blade nano qx2 fpv drone racing

Blade Nano QX2 review: a great introduction to drone racing

Looking to get into drone racing? The Blade Nano QX2 is a must-have. I’ve always been curious about drone racing ever since I first learned about it a few years ago. But I never knew how to get started. My buddy and star drone racer Zoe Stumbaugh told me to get into it. I’ve watched Aerial Sports League host races and have wanted to get into it.

That all changed once I got my hands on Horizon Hobby’s Blade Nano QX2 FPV drone. For under $450 plus a few minutes of setup time, you could be well on your way to becoming the next great drone racer.

blade nano qx2 drone racing gear horizon hobby

Everything you need to get started in FPV racing drones is right here, and costs less than $500.

Here’s what you need:
Drone: Blade Nano QX2 FPV BNF

Blade Nano QX2 FPV BNF horizon hobby

Transmitter: You’ll need your own DSMX transmitter. I used the Spektrum 1000 DXe Transmitter System which worked out great and was easy to bind.

Spektrum 1000 DXe Transmitter SystemHeadset: I used the Teleporter V4, which was developed by Fat Shark exclusively for Horizon Hobby.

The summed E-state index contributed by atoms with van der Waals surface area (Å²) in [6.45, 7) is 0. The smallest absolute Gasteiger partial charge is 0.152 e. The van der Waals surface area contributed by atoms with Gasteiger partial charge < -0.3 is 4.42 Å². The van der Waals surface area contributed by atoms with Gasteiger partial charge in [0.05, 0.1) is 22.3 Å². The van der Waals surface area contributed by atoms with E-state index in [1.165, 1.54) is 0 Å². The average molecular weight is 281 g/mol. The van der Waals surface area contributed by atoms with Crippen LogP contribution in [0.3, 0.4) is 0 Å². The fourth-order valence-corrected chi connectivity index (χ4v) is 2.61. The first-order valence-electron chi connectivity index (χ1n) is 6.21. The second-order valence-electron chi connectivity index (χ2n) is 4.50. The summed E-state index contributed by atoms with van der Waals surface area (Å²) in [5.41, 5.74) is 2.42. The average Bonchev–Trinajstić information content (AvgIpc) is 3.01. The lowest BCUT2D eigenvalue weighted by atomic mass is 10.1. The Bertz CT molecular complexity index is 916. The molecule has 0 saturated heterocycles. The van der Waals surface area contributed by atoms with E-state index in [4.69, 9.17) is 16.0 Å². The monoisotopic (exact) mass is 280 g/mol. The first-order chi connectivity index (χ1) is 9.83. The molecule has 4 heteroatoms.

fat sharkThe whole setup is great fun, transporting you instantly to a Star Wars-like, pod-racing world from the comfort of your own home.

It’s also relatively easy to set up. You charge the drone’s battery through a USB port and the Fat Sharks through a wall outlet. Then, you bind the transmitter to the drone — a quick process of waiting for lights to blink, then pressing the “bind” button while turning on the receiver. Then, since the drone is headset ready, you just power on the Fat Sharks, find the channel your drone is on (up to seven 5.8GHz FPV systems can be flown at one time), and you’re good to go._MG_1276

I love that the drone offers both a beginner and advanced mode. With beginner mode, pitch and roll limits are locked to provide more stability (that’s what I’m using!). With agility mode, those limits are removed, allowing pilots full agility for aerobatics or free style.

The airframe is intelligently designed. It’s durable (believe me, it’s already taken many hits). The propellers are also protected by the airframe, so they’ll stay in shape for much longer. (The drone comes with an extra set of propellers, but it might not hurt to buy another). The camera also moves up and down to adjust the angle you prefer.fat shark, fpv